Monday, April 17, 2006

fun with economics

My friend A- sent me this story about how a man has traded a paperclip for a house:

This story provides an interesting demonstration of economic principles. A- used a physics analogy to think about the story. Paperclips like electrons have a value/energy level. To exchange a paperclip for a house, you have to add tons of value/energy.

In efficient markets, trading a paperclip for a house would be impossible by some type of law of conservation. However, because of "transaction costs" (see Williamson), barters can be made where there are gains from trade, where the value of an item to the seller is greater than the value to the buyer, and thus "profit" is made.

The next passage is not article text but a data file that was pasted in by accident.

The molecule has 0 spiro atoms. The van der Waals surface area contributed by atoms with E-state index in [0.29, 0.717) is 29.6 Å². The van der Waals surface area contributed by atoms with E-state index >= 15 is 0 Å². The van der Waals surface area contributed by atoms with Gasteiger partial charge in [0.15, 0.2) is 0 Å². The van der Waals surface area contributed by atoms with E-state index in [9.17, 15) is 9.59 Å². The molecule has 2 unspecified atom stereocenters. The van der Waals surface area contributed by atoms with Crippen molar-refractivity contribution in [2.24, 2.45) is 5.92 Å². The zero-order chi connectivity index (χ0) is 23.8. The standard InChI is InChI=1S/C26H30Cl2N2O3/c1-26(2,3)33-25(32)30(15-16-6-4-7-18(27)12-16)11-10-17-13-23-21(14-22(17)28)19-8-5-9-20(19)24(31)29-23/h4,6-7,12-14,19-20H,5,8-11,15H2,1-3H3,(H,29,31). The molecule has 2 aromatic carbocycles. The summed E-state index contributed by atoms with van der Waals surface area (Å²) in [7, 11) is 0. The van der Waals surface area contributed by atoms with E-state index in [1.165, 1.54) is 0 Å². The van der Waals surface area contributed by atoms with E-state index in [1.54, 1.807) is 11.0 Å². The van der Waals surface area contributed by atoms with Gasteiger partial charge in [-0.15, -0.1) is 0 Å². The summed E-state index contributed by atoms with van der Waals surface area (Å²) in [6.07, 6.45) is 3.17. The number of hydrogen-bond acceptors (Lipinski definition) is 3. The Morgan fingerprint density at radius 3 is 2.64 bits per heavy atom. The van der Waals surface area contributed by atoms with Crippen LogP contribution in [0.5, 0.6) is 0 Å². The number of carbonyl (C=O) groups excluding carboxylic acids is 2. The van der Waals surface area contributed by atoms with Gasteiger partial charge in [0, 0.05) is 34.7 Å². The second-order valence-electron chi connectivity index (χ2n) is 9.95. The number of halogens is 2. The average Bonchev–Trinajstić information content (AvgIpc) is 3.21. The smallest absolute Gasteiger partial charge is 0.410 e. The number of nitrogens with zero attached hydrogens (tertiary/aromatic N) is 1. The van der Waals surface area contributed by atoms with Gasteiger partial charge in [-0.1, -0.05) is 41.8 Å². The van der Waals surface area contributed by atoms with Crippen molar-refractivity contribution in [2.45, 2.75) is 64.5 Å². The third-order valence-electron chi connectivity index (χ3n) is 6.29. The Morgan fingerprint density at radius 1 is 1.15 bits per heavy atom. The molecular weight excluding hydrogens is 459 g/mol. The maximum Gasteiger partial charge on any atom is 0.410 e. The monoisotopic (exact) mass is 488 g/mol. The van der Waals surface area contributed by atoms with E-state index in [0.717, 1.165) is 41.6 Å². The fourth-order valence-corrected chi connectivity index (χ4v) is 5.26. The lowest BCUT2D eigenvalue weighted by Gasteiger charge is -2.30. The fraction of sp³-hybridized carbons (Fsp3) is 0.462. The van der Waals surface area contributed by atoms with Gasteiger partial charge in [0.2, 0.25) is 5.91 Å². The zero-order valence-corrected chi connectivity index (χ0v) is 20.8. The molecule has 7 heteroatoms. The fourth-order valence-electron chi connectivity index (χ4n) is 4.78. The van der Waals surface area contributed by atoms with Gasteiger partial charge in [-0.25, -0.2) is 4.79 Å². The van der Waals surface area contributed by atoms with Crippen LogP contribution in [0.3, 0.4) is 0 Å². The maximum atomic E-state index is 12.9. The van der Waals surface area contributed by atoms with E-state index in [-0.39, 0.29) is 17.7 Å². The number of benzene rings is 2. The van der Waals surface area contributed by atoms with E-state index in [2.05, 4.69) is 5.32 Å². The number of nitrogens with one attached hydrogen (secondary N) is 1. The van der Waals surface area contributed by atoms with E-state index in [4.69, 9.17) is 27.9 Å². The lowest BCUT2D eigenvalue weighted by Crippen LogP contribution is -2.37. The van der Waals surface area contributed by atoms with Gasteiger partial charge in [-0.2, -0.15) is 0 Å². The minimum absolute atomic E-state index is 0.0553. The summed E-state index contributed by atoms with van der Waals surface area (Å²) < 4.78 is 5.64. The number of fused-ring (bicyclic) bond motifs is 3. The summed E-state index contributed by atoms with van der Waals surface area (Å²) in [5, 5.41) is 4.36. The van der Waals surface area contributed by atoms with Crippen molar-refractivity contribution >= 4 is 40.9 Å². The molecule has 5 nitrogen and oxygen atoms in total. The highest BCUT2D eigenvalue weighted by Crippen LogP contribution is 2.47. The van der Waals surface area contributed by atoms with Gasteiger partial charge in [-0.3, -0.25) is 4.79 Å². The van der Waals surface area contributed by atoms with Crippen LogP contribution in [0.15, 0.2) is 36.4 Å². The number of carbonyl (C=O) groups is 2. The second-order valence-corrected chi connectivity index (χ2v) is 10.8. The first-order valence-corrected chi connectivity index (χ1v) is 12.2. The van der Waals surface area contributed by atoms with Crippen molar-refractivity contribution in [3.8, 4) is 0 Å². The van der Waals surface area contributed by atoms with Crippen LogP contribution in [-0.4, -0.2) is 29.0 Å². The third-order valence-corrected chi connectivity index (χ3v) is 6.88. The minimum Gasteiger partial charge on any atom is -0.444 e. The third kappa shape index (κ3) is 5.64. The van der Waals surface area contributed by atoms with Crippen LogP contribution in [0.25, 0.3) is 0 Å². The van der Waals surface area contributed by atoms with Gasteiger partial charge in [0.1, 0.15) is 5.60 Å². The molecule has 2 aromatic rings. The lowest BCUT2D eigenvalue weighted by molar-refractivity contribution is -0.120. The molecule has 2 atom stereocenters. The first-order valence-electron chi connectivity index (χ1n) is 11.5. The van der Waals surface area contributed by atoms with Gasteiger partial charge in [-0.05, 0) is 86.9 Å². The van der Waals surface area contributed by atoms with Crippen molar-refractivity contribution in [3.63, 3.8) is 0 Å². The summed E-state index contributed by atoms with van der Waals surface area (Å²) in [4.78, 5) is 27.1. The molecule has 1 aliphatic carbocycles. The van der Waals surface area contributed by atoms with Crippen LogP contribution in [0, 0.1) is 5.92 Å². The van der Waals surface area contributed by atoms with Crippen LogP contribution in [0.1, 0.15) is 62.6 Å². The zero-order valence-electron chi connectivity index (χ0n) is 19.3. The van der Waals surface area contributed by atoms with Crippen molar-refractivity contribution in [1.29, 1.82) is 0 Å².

So to prevent arbitrage, these gaps can only exist in the presence of search costs, and that is where the value/energy is added.

The Marx' theory of value that says value comes only from labor holds here. The value is created from the man's labor, in using the internet to find all these mutual exchanges of wants.

Of course, that is only the base analysis. We could get into more detail by saying since this is a special case, it makes a cute story. Some value is also created from the sheer entertainment value of the story. Each person who participated in the chain gains status and satisfaction from telling how he played a part in this scheme, and thus is willing to trade for more than the items were originally worth...

Isn't economics fun!

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